However, here are some additional ideas to consider to go above and beyond (by no means including all the possibilities!):

  • Get yourself some fabric dish covers – HALO make some beautiful ones, designed and made in South Africa. These dish covers come in different sizes and are used to cover your left-overs before these are stuck into the fridge – so you not longer need cling wrap to cover these!
  • Buy your (planet-friendly) cleaning products in BULK and refill your existing bottles.
  • Invest in a quality water filter, as well as a Sodastream to make cold drinks or sparkling water – you will never buy bottled water again!

Your Home Office

recycling bin in office

Are you spending your days at your laptop, in Zoom meetings? Then having a fancy little office recycling bin is nice to have!

If you’re printing, remember that white paper has great recycling value, so keep it separate from the rest of your recycling.

You can also donate it to a school near you.

Leaving the House

When leaving the house, have you got the following reusable products with you? These will save you money AND reduce your waste significantly:

– Your reusable, washable face masks (unfortunately, it’s become a thing!)

– Your reusable water bottles – we like glass bottles or a beautiful copper one from Coppa

– Your travel mugs (whether from glass, or bamboo-fibre are our best) if you’re likely to stop for a coffee somewhere

– Your reusable produce bags to use when buying your fruits & veg – never use those thin plastic bags again!

– And of course, don’t forget your carrier bags to bring home your groceries. Some are ideal to fit inside your handbag, while others are just too beautiful not to take along (we love the locally-made ones from Uzwelo which are 100% made from post-consumer waste)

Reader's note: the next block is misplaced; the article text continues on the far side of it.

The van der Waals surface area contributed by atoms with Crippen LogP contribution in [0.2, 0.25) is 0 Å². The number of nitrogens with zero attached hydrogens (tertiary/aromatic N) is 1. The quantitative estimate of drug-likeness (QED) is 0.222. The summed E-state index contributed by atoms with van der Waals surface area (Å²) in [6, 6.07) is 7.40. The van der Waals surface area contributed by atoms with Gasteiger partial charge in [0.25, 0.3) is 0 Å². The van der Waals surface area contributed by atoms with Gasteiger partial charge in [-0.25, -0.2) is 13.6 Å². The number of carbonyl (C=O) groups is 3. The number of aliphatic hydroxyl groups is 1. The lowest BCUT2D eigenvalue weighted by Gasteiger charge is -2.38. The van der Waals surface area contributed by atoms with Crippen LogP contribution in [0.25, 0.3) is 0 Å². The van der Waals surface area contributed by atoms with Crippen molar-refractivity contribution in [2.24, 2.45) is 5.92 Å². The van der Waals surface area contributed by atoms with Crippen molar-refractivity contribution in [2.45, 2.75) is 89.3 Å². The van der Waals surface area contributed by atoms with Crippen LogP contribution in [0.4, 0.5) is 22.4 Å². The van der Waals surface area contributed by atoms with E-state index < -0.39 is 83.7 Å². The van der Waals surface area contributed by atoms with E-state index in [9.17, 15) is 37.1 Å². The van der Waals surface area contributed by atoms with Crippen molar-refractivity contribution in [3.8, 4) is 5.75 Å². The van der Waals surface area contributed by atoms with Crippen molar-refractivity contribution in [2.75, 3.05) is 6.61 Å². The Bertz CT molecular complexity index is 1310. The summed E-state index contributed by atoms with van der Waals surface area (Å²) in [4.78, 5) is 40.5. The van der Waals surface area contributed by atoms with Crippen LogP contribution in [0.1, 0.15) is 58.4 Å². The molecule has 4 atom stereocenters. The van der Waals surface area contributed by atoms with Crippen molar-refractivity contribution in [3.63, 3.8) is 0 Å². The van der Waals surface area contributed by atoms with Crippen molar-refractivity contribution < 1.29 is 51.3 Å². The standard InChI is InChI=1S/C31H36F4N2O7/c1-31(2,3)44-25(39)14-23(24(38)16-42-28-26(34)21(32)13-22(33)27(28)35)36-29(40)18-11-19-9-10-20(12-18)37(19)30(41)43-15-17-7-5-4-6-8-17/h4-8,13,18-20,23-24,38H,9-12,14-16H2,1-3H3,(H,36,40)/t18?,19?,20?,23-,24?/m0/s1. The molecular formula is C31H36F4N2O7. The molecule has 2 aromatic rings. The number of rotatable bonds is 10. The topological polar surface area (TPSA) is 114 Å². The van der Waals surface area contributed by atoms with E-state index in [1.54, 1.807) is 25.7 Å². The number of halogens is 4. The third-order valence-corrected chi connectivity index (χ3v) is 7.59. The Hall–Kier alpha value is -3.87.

Your School

School is for education, right? Then let’s ensure that our kids’ school educates our children about how to be waste-conscious heroes!

Encourage your school to have fun, visible recycling bins for the kids to use – and maybe one of the teachers could undertake the set up of a worm farm ?

Another great school-friendly project is the collection of bread tags and bottle caps for the Breadtag-for-WheelChair initiative – learners are encouraged to bring these from home, and this NGO will arrange for these to be recycled and the proceeds will be used to purchase wheelchairs for people in need of them.

In Closing

Having a waste conscious home is not that hard, right? It does require a few changes to your old routine and your old purchases – but we live in unusual times, where change has become the new normal and new habits are formed.

separate bins for recycling

We encourage you to use these times to make small changes that will impact not just your home – but also nature, your community and your family.

Your children will thank you.

You will find Postwink Recycling Solutions and other businesses making a difference in our Green Directory . If your business is eco-friendly – LIST IT HERE